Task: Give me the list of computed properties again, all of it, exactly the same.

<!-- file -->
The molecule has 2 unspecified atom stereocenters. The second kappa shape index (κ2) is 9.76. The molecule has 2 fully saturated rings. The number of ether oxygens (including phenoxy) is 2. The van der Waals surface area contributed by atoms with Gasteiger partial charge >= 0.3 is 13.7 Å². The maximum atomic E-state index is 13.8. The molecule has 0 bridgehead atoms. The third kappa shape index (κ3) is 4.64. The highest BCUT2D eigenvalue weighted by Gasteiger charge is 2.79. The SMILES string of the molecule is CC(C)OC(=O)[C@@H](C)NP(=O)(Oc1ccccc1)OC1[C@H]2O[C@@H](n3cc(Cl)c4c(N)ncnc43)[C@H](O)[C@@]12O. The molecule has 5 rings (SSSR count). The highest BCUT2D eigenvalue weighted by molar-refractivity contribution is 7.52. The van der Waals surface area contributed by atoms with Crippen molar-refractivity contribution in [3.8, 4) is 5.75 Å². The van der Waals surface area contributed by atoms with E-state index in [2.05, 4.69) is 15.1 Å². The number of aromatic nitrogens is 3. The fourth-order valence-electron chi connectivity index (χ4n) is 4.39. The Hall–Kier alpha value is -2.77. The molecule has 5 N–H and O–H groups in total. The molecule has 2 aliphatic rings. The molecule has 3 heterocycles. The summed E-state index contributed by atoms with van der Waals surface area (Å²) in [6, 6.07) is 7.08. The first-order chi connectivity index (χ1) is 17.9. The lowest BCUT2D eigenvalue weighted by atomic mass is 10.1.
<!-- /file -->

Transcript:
The molecule has 2 unspecified atom stereocenters. The second kappa shape index (κ2) is 9.76. The molecule has 2 fully saturated rings. The number of ether oxygens (including phenoxy) is 2. The van der Waals surface area contributed by atoms with Gasteiger partial charge >= 0.3 is 13.7 Å². The maximum atomic E-state index is 13.8. The molecule has 0 bridgehead atoms. The third kappa shape index (κ3) is 4.64. The highest BCUT2D eigenvalue weighted by Gasteiger charge is 2.79. The SMILES string of the molecule is CC(C)OC(=O)[C@@H](C)NP(=O)(Oc1ccccc1)OC1[C@H]2O[C@@H](n3cc(Cl)c4c(N)ncnc43)[C@H](O)[C@@]12O. The molecule has 5 rings (SSSR count). The highest BCUT2D eigenvalue weighted by molar-refractivity contribution is 7.52. The van der Waals surface area contributed by atoms with Crippen molar-refractivity contribution in [3.8, 4) is 5.75 Å². The van der Waals surface area contributed by atoms with E-state index in [2.05, 4.69) is 15.1 Å². The number of aromatic nitrogens is 3. The fourth-order valence-electron chi connectivity index (χ4n) is 4.39. The Hall–Kier alpha value is -2.77. The molecule has 5 N–H and O–H groups in total. The molecule has 2 aliphatic rings. The molecule has 3 heterocycles. The summed E-state index contributed by atoms with van der Waals surface area (Å²) in [6, 6.07) is 7.08. The first-order chi connectivity index (χ1) is 17.9. The lowest BCUT2D eigenvalue weighted by atomic mass is 10.1.